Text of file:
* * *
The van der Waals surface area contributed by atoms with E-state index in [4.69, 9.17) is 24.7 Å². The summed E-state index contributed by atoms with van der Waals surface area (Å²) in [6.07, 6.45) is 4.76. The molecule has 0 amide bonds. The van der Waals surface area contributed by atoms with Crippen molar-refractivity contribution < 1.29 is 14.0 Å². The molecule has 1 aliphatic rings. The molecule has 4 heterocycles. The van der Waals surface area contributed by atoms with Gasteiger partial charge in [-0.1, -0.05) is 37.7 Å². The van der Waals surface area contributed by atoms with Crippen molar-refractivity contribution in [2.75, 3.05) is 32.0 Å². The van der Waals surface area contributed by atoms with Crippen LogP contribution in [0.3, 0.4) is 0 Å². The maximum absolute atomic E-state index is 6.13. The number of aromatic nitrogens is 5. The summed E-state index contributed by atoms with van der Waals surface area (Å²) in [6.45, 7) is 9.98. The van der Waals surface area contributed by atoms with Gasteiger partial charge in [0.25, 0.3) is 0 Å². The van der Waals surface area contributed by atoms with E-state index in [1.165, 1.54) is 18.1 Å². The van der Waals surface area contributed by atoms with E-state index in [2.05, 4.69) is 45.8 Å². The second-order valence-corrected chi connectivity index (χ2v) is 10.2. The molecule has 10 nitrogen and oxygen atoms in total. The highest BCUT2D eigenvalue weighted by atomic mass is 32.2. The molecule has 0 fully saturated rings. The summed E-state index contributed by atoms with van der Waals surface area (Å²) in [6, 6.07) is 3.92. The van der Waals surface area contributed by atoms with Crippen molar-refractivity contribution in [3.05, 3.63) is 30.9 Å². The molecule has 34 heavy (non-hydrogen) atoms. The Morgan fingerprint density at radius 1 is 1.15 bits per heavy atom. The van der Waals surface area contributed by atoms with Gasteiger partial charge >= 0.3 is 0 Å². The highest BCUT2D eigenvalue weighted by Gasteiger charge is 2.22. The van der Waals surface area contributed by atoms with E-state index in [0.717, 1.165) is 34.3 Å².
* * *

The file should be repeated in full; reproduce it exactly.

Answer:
The van der Waals surface area contributed by atoms with E-state index in [4.69, 9.17) is 24.7 Å². The summed E-state index contributed by atoms with van der Waals surface area (Å²) in [6.07, 6.45) is 4.76. The molecule has 0 amide bonds. The van der Waals surface area contributed by atoms with Crippen molar-refractivity contribution < 1.29 is 14.0 Å². The molecule has 1 aliphatic rings. The molecule has 4 heterocycles. The van der Waals surface area contributed by atoms with Gasteiger partial charge in [-0.1, -0.05) is 37.7 Å². The van der Waals surface area contributed by atoms with Crippen molar-refractivity contribution in [2.75, 3.05) is 32.0 Å². The van der Waals surface area contributed by atoms with Crippen LogP contribution in [0.3, 0.4) is 0 Å². The maximum absolute atomic E-state index is 6.13. The number of aromatic nitrogens is 5. The summed E-state index contributed by atoms with van der Waals surface area (Å²) in [6.45, 7) is 9.98. The van der Waals surface area contributed by atoms with Gasteiger partial charge in [0.25, 0.3) is 0 Å². The van der Waals surface area contributed by atoms with E-state index in [1.165, 1.54) is 18.1 Å². The van der Waals surface area contributed by atoms with E-state index in [2.05, 4.69) is 45.8 Å². The second-order valence-corrected chi connectivity index (χ2v) is 10.2. The molecule has 10 nitrogen and oxygen atoms in total. The highest BCUT2D eigenvalue weighted by atomic mass is 32.2. The molecule has 0 fully saturated rings. The summed E-state index contributed by atoms with van der Waals surface area (Å²) in [6, 6.07) is 3.92. The van der Waals surface area contributed by atoms with Crippen molar-refractivity contribution in [3.05, 3.63) is 30.9 Å². The molecule has 34 heavy (non-hydrogen) atoms. The Morgan fingerprint density at radius 1 is 1.15 bits per heavy atom. The van der Waals surface area contributed by atoms with Gasteiger partial charge >= 0.3 is 0 Å². The highest BCUT2D eigenvalue weighted by Gasteiger charge is 2.22. The van der Waals surface area contributed by atoms with E-state index in [0.717, 1.165) is 34.3 Å².